Autism mutations likely numerous
LOS ANGELES – Autism is not caused by one or two gene defects but probably by hundreds of different mutations, many of which arise spontaneously, according to research that examined the genetic underpinnings of the disorder in more than 1,000 families.
The findings, reported in three studies published Wednesday in the journal Neuron, cast autism disorders as genetically very complex, involving many potential changes that may produce, essentially, different forms of autism.
The affected genes, however, appear to be part of a large network involved in controlling the development of synapses, the critical junctions between nerve cells that allow them to communicate, according to one of the three studies.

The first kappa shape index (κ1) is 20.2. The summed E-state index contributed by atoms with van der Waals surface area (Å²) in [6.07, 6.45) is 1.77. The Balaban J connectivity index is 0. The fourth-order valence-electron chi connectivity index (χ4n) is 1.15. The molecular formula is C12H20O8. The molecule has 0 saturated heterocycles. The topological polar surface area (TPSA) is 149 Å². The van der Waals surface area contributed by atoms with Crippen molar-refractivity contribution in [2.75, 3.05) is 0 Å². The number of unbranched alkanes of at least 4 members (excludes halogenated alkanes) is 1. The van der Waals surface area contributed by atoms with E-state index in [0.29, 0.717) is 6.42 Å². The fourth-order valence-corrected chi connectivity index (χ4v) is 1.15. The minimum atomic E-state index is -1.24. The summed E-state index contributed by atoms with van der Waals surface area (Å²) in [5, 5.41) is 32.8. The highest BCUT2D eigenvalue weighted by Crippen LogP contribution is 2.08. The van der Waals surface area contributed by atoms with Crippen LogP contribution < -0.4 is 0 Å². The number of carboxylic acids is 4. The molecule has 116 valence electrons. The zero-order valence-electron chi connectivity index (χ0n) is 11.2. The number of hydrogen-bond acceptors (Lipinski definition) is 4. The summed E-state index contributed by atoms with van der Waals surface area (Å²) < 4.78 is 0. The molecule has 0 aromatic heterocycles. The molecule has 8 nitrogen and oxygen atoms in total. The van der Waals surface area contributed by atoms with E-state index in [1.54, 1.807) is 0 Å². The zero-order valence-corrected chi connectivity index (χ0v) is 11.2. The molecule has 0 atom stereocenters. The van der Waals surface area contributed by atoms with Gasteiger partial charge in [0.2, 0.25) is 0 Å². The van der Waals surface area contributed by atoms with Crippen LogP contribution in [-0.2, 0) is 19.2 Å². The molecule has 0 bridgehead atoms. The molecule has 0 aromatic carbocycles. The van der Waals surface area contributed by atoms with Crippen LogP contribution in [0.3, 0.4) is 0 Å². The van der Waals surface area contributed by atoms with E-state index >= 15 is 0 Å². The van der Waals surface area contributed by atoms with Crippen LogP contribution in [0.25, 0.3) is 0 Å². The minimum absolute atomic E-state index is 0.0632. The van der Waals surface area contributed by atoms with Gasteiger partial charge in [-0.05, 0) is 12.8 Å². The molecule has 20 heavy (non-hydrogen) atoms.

Although the work will have no immediate value to patients or their families, the insights provide a wealth of targets to pursue in developing treatments for the disorder, scientists said.
“For the first time we’re getting a sense of how many areas of the genome are likely to contribute to autism,” said Dr. Matthew W. State, associate professor of psychiatry and of genetics at Yale University and the lead investigator of one of the reports.
Autism spectrum disorders are a group of conditions, ranging from severe to mild, that are characterized by problems with social interactions. About one in 110 U.S. children has an autism spectrum disorder, according to the Centers for Disease Control and Prevention.
An estimated 25 percent of autism spectrum disorder cases are linked to inherited gene mutations that are passed from parent to child. Some of these high-risk genes have already been identified. But researchers have been puzzled by the cause of the disorder in families with no history of autism.